This history contradicts the Palestinian account that "Zionist gangs stole Palestine and expelled its people" which led to a catastrophe "unprecedented in history" (according to a PA 12th-grade textbook) or that Zionists "plundered the Palestinian land and national interests, and established their state upon the ruins of the Palestinian Arab people" (writes a columnist in the PA's daily). International organizations, newspaper editorials, and faculty petitions reiterate this falsehood worldwide.

Israelis should hold their heads high and point out that the building of their country was based on the least violent and most civilized movement of any people in history. Gangs did not steal Palestine; merchants purchased Israel.

  • The ultimate justification for the Jewish presence is, of course, the ancient tie and the love of Zion, not modern land purchases; but these purchases reinforce the legitimacy of the in-migration.
  • "Palestine" today represents the country that would rise out of Israel's elimination; but in the decades before the creation of Israel in 1948, the term represented Zionist aspirations.
  • The anti-Zionist argument emphasizes that, at the time of the British withdrawal in 1948, Jews owned only 6 to 10 percent of the territory's land area. True, but when one discounts uncultivated and public land, the percentage becomes very much higher.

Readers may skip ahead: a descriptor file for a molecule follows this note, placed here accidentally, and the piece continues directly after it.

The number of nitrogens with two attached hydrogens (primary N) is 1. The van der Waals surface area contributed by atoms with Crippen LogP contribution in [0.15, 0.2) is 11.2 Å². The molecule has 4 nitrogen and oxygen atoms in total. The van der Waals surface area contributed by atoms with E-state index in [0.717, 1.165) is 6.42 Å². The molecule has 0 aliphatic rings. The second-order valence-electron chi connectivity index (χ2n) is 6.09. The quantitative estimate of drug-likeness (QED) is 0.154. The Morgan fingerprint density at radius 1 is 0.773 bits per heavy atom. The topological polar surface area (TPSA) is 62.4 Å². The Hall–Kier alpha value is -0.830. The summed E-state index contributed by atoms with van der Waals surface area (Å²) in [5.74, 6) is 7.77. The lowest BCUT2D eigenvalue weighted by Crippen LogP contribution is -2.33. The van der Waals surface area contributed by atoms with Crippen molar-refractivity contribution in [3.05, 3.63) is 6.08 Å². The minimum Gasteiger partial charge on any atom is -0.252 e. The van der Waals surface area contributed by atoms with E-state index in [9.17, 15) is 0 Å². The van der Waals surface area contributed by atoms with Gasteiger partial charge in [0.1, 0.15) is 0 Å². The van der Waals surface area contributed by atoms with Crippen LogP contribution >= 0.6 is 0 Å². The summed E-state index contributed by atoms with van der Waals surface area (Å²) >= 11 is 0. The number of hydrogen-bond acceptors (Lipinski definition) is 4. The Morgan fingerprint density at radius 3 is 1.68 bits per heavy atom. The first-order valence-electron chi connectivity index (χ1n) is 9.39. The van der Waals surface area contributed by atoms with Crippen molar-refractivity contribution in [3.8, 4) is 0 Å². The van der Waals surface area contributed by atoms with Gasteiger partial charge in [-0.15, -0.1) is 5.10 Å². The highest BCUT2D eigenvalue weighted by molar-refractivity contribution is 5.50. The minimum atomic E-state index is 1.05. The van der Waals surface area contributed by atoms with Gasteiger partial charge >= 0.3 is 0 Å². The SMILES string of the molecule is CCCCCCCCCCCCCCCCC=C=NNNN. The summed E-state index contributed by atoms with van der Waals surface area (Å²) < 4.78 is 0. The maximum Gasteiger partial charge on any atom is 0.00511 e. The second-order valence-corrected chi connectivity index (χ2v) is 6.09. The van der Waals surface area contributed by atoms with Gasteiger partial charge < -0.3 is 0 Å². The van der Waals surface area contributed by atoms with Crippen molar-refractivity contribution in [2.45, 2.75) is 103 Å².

• The United States Government engaged in conquest against Indians but it too purchased substantial portions of its patrimony, especially the Louisiana Purchase of 1803 and the Alaska Purchase of 1867.
  • By coincidence, the Wall Street Journal published an article yesterday, "What If Jews Had Followed the Palestinian Path?" by Warren Kozak that makes a parallel point to my own: "It is doubtful that there has ever been a more miserable human refuse than Jewish survivors after World War II... Yet within a very brief time, this epic calamity disappeared, so much so that few people today even remember the period. How did this happen in an era when Palestinian refugees have continued to be stateless for generations?"

    Mr. Pipes is president of the Middle East Forum and Taube distinguished visiting fellow at the Hoover Institution of Stanford University.